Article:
In the bewildering complexity of the nervous system, researchers in sensory neuroscience tend to conceptually separate individual modalities for isolated analysis. In fact, sensory neuroscientists frequently identify themselves as investigators of only, for example, vision or olfaction. While this reductionist approach is powerful in many aspects, it entails a risk of oversimplification. Though more practical, reductionist analysis of sensory neurobiology contrasts sharply with the nervous system’s everyday operation, which generally integrates multiple crossmodal cues. Therefore, with advances in our modality-specific understanding and the emergence of novel experimental and analytical tools, it is time to address the interplay between different sensory modalities. We believe that this approach (MultiSenses) will be key to a more holistic understanding of sensory-guided behaviors.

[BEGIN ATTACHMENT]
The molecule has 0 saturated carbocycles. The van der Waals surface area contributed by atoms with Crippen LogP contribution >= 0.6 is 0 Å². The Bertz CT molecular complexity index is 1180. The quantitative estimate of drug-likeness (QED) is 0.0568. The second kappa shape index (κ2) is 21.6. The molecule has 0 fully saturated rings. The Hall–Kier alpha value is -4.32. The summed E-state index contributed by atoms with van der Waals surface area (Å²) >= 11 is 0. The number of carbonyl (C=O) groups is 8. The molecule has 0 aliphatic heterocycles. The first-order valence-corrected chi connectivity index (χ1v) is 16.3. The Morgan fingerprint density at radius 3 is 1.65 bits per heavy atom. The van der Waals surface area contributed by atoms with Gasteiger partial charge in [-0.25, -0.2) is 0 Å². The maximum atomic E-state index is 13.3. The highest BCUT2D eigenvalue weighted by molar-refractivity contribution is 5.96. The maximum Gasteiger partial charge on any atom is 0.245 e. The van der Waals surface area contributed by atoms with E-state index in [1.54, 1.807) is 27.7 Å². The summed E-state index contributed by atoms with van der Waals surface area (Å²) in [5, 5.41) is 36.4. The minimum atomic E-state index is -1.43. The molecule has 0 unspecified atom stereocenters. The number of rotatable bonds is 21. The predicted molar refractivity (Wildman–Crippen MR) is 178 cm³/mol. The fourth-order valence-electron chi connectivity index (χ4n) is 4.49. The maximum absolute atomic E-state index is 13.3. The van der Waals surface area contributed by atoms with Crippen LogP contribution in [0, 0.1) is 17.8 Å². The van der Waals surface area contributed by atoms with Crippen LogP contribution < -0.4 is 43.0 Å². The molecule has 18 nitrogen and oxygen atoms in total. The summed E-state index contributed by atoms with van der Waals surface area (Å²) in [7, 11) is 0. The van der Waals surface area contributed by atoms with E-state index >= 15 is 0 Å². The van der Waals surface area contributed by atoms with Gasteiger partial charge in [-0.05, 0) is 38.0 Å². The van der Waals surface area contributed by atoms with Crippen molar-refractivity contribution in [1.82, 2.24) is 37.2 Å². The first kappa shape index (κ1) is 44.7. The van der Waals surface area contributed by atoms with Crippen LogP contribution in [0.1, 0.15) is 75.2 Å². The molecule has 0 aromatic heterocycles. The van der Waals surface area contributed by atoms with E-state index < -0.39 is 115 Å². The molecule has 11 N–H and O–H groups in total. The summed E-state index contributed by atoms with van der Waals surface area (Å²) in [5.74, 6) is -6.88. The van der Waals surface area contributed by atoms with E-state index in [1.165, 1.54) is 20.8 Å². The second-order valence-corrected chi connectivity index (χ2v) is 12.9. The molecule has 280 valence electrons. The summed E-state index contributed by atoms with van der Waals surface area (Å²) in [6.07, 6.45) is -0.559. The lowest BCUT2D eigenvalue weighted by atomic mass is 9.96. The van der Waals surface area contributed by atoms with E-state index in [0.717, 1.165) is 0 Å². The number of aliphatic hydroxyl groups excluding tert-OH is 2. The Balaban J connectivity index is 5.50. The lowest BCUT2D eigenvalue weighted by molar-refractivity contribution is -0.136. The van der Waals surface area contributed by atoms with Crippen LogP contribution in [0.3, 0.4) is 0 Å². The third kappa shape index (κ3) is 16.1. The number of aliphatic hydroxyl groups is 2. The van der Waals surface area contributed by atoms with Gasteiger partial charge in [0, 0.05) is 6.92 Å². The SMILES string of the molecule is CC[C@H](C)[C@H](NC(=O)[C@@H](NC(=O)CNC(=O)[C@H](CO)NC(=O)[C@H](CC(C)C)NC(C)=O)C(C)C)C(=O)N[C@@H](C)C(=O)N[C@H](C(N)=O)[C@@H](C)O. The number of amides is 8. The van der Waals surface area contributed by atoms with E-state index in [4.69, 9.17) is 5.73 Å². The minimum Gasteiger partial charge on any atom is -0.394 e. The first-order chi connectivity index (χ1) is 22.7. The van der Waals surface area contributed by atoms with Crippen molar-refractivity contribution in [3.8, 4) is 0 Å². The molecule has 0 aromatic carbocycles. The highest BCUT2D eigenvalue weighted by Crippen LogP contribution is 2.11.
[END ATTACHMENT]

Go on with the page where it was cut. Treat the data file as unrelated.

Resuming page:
Multisensory processing has traditionally been studied on a single cell level, revealing several basic principles of crossmodal integration. Neural circuits, however, exhibit an additional layer of integration that transcends the complexity of any given cell, with dynamic characteristics whose analysis requires sophisticated computation. Ultimately, knowledge derived from cell, network and systems analysis needs to be combined to gain a realistic understanding of sensory-guided behaviors, adding yet another layer of complexity. To meet this multi-scale challenge and gain insights into the principles of crossmodal coding, this RTG will address multisensory integration from various experimental and analytical angles and across scales. We expect this strategy (MultiScales) to be instrumental in generating a wealth of novel information on multisensory biology.

The unique twofold MultiSenses–MultiScales approach (Fig. 1) is particularly suited for a doctoral training program.